It was mentioned earlier that the efficiency of the algorithm is based
on finding a (small) set of winners, that is, neurons for which the
winning strength is not zero, and then calculating the winning
strengths for that set only. The set of winners should include those
neurons *i* for which for all *j*.

In order to find the set of winners we go through all the neurons and
at each step update the set. Suppose we have gone through the neurons
from 1 to *i*-1 and for those neurons the set of winners is
. Then we start looking at neuron *i* and update the
set of winners to . If , then is
always zero. We don't accept the neuron *i* to the set, leaving the
set intact, that is, . If , we
start comparing the neuron *i* pairwise with the neurons . In each comparison we compute the winning ratios
and according to equation 3.6. If
we shall discard neuron *i* and move to the next neuron
*i*+1. If , we shall remove the neuron *j* from the set
. If for all we shall
add the neuron *i* to the set . Figure 3.4
gives a geometric interpretation for the comparison between two
neurons.

**Figure 3.4:**
At the left, the input is ``between'' the weight vectors and
projection for both neurons is positive. Both neurons are
accepted in comparison. At the right, only the projection to
neuron 1 is positive. From the point of view of neuron 2, the
input is ``behind'' the neuron 1. Neuron 1 is accepted and neuron
2 discarded in comparison.

The efficiency of this process is due to the fact that at each step a new neuron is compared only with the neurons currently present in the set of winners. A new neuron is not compared with those neurons that have already been discarded from the set of winners. This can, on the other hand, make the resulting set of winners vary with different orders of neurons. This is exemplified in figure 3.5. Whether neuron 3 will be chosen to the set of winners depends on the order of the neurons. In practice, neurons which could have been left out from the set, if the order of neurons had been different, will anyway have a very small winning strength, and thus the final outputs vary only slightly. If the possible variations in the set of winners turn out to be a problem, it is possible to go through the neurons again, and to check whether any neurons in the set of winners should be discarded. This way the neuron 3 in our example would always be discarded.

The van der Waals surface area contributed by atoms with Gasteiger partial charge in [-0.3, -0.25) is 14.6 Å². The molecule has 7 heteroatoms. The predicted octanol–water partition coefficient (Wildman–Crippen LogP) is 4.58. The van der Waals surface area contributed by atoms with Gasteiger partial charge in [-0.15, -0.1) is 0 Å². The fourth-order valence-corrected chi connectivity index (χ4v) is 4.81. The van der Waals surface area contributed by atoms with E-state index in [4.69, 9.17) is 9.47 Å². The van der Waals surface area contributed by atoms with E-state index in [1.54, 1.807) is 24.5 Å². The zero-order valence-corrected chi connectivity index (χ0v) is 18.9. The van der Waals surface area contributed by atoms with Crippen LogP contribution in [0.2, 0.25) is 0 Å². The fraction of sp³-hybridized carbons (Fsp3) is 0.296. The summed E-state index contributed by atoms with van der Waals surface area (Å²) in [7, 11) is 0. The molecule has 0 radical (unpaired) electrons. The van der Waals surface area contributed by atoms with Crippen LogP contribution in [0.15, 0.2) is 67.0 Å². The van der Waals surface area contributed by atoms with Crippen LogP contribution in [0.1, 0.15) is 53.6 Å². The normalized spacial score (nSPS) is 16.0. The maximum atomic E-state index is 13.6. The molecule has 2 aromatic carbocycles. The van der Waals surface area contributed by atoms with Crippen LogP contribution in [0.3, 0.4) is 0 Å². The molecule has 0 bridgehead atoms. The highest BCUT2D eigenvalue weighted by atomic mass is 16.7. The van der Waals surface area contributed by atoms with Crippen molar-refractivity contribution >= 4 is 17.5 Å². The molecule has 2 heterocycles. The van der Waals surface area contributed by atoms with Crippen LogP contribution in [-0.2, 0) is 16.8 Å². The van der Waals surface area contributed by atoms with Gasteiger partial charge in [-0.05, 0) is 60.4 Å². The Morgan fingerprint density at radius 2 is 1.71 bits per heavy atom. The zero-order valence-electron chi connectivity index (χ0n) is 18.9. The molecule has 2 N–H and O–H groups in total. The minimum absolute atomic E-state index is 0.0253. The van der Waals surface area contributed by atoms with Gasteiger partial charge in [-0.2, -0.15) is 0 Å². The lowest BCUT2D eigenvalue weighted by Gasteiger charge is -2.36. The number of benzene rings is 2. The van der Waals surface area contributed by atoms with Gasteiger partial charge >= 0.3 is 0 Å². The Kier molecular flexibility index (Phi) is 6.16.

**Figure 3.5:**
An example of a situation where the set of winners varies
according to the order of neurons. All vectors are supposed to
be nearly parallel and 3-dimensional. The figure shows a view
from top (cf. a map of a small area on globe). Neuron 3 is
discarded in comparison with neuron 2 and accepted in comparison
with neurons 1. Neuron 1 will always be accepted to the set of
winners and neuron 2 will always be discarded. Whether neuron 3
is accepted into the set of winners depends on the order of the
neurons. If the order is 2, 3 and 1, neuron 3 will be discarded
in comparison with neuron 2. If the order is 1, 2 and 3, neuron 2
will be discarded in comparison with neuron 1, and neuron 3 will
be accepted in comparison with neuron 1.

Thu May 9 14:06:29 DST 1996